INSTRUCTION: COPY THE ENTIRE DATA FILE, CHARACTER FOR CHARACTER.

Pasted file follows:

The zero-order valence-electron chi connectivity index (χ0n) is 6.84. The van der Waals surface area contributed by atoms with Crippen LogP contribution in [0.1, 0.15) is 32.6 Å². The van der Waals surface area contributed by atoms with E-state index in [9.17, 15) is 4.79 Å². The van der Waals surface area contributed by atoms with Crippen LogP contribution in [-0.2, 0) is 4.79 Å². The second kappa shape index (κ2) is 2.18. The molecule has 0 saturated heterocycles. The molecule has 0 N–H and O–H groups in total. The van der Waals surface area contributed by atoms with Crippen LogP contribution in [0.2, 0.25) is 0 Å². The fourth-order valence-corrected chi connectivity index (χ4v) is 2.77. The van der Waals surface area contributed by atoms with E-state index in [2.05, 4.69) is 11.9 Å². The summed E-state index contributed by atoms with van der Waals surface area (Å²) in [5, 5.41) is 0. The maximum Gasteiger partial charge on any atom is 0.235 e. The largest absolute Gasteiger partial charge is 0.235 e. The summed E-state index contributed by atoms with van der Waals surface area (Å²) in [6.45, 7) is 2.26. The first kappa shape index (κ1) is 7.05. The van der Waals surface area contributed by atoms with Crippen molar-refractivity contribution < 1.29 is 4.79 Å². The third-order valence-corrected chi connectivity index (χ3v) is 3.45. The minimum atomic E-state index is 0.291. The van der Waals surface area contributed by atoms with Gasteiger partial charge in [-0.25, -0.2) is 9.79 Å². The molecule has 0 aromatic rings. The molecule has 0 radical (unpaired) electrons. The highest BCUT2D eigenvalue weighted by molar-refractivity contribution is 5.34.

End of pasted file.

The zero-order valence-electron chi connectivity index (χ0n) is 6.84. The van der Waals surface area contributed by atoms with Crippen LogP contribution in [0.1, 0.15) is 32.6 Å². The van der Waals surface area contributed by atoms with E-state index in [9.17, 15) is 4.79 Å². The van der Waals surface area contributed by atoms with Crippen LogP contribution in [-0.2, 0) is 4.79 Å². The second kappa shape index (κ2) is 2.18. The molecule has 0 saturated heterocycles. The molecule has 0 N–H and O–H groups in total. The van der Waals surface area contributed by atoms with Crippen LogP contribution in [0.2, 0.25) is 0 Å². The fourth-order valence-corrected chi connectivity index (χ4v) is 2.77. The van der Waals surface area contributed by atoms with E-state index in [2.05, 4.69) is 11.9 Å². The summed E-state index contributed by atoms with van der Waals surface area (Å²) in [5, 5.41) is 0. The maximum Gasteiger partial charge on any atom is 0.235 e. The largest absolute Gasteiger partial charge is 0.235 e. The summed E-state index contributed by atoms with van der Waals surface area (Å²) in [6.45, 7) is 2.26. The first kappa shape index (κ1) is 7.05. The van der Waals surface area contributed by atoms with Crippen molar-refractivity contribution < 1.29 is 4.79 Å². The third-order valence-corrected chi connectivity index (χ3v) is 3.45. The minimum atomic E-state index is 0.291. The van der Waals surface area contributed by atoms with Gasteiger partial charge in [-0.25, -0.2) is 9.79 Å². The molecule has 0 aromatic rings. The molecule has 0 radical (unpaired) electrons. The highest BCUT2D eigenvalue weighted by molar-refractivity contribution is 5.34.